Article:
By FRANCIS RODNEY PULU
PNG Fishing Industry Association (FIA) president, Sylvester Pokajam, wants the Government to review the policy of the National Fisheries Authority (NFA).
Pokajam claimed that the policy document was not discussed and approved by the board and management of the NFA.
He said that it was instead ‘hijacked’ in 2013 and found its way into the office of the former Prime Minister Peter O’Neill for the government to endorse and approve.
Pokajam said despite being approved and becoming a national policy, it does not have any real effect.
“That is why the policy is not giving effect to the downturn in the progress of the industry in terms of new investments since 2013, There were no new investments for the last eight years,” he said.
Pokajam was the former managing director of NFA for ten years.
He said from 1998-2013 they were able to attract six processing plants and then after 2013 nothing happened.
“In fact, we had two project agreement signed by the State and the companies from China and South Korea but they (companies) pulled out,” Pokajam said.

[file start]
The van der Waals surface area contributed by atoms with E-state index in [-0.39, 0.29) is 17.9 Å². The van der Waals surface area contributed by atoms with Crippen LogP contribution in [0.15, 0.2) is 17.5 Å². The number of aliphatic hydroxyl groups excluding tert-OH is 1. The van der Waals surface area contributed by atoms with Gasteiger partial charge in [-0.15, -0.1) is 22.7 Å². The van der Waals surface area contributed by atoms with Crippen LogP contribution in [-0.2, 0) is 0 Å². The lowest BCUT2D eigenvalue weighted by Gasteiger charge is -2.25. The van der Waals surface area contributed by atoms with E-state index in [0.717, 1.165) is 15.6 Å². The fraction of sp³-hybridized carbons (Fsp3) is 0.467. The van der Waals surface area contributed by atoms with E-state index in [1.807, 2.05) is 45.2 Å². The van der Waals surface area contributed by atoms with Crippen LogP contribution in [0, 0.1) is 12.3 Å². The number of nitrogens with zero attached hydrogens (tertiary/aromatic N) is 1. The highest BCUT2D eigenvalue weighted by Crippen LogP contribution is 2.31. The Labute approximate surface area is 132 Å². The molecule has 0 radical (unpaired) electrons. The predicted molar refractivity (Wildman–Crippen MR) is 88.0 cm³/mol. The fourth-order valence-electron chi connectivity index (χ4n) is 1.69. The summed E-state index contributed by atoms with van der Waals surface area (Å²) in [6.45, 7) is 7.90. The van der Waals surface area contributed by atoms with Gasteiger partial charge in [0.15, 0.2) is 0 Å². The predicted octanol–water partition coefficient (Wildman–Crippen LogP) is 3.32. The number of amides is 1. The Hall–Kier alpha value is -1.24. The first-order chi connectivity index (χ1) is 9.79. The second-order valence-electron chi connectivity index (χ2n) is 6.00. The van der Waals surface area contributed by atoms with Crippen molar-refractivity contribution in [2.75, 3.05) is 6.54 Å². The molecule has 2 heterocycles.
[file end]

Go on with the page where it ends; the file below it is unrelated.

“They pulled out because the problem is this, the policy was not able to address their interest,” he said.
“Therefore, the Government through NFA must review its policy in terms of vessel scheme rates and so on,” Pokajam said.
Pokajam said everyone in the Pacific is charging 6,000USD to 7,000USD for their domestic fleets while PNG is charging 10,500USD; a practice that was not done in the past.“ Likewise, the strategic plan and the PMIZ project will not work if we don’t fix the underlying problem,” he said.
Pokajam said the six processing plants were built in Wewak, Madang and four in Lae and collectively they produce about 646 metric tons of fish per day. Pokajam said if the review is not done, the existing fish-processing plants might close down because of high operational costs.
“The processing plants will close down and fishing will go bilateral and there will be no more PNG flag,” Pokajam said.
“This is the danger and that is the advice I got from the industry as of this week,” he said.
Meanwhile, Pokajam aims to bring together all the FIA members who have the same interests to discuss issues like duties, levies, exports and so on and find out answers to these problems.
He said FIA is embarking on a new scheme which calls for sustainability, ecosystem and governance.
“We are now certified Marine Stewardship Council (MSC) fisheries so that is the way to go,” Pokajam said. “We’ve got the certificate and now we are moving to work on the Tropical Rock lobster in the Torres Strait following a treaty between Australia and PNG.”
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